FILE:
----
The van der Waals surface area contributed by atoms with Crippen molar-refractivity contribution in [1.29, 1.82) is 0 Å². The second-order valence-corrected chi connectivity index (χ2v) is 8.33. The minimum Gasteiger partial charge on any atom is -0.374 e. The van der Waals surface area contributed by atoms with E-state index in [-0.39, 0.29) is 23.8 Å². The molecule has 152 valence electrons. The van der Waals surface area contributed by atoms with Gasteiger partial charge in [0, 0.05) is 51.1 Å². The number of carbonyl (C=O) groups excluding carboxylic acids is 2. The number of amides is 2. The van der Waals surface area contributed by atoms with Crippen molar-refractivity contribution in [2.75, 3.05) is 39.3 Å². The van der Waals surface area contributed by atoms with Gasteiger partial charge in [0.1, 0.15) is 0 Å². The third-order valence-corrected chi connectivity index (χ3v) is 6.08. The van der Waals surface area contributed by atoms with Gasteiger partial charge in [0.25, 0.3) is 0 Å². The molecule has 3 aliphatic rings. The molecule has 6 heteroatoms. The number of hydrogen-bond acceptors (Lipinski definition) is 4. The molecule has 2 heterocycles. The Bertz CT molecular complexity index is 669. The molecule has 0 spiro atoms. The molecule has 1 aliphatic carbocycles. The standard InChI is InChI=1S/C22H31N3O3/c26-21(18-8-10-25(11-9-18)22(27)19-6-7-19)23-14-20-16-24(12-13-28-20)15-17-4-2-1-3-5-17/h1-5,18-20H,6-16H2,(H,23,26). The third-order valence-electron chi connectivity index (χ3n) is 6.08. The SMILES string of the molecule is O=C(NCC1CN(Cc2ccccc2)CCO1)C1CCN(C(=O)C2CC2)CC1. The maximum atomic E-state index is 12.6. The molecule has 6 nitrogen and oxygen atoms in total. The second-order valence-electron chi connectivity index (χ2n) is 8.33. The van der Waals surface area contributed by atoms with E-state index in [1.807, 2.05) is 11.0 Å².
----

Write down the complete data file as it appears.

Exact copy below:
The van der Waals surface area contributed by atoms with Crippen molar-refractivity contribution in [1.29, 1.82) is 0 Å². The second-order valence-corrected chi connectivity index (χ2v) is 8.33. The minimum Gasteiger partial charge on any atom is -0.374 e. The van der Waals surface area contributed by atoms with E-state index in [-0.39, 0.29) is 23.8 Å². The molecule has 152 valence electrons. The van der Waals surface area contributed by atoms with Gasteiger partial charge in [0, 0.05) is 51.1 Å². The number of carbonyl (C=O) groups excluding carboxylic acids is 2. The number of amides is 2. The van der Waals surface area contributed by atoms with Crippen molar-refractivity contribution in [2.75, 3.05) is 39.3 Å². The van der Waals surface area contributed by atoms with Gasteiger partial charge in [0.1, 0.15) is 0 Å². The third-order valence-corrected chi connectivity index (χ3v) is 6.08. The van der Waals surface area contributed by atoms with Gasteiger partial charge in [0.25, 0.3) is 0 Å². The molecule has 3 aliphatic rings. The molecule has 6 heteroatoms. The number of hydrogen-bond acceptors (Lipinski definition) is 4. The molecule has 2 heterocycles. The Bertz CT molecular complexity index is 669. The molecule has 0 spiro atoms. The molecule has 1 aliphatic carbocycles. The standard InChI is InChI=1S/C22H31N3O3/c26-21(18-8-10-25(11-9-18)22(27)19-6-7-19)23-14-20-16-24(12-13-28-20)15-17-4-2-1-3-5-17/h1-5,18-20H,6-16H2,(H,23,26). The third-order valence-electron chi connectivity index (χ3n) is 6.08. The SMILES string of the molecule is O=C(NCC1CN(Cc2ccccc2)CCO1)C1CCN(C(=O)C2CC2)CC1. The maximum atomic E-state index is 12.6. The molecule has 6 nitrogen and oxygen atoms in total. The second-order valence-electron chi connectivity index (χ2n) is 8.33. The van der Waals surface area contributed by atoms with E-state index in [1.807, 2.05) is 11.0 Å².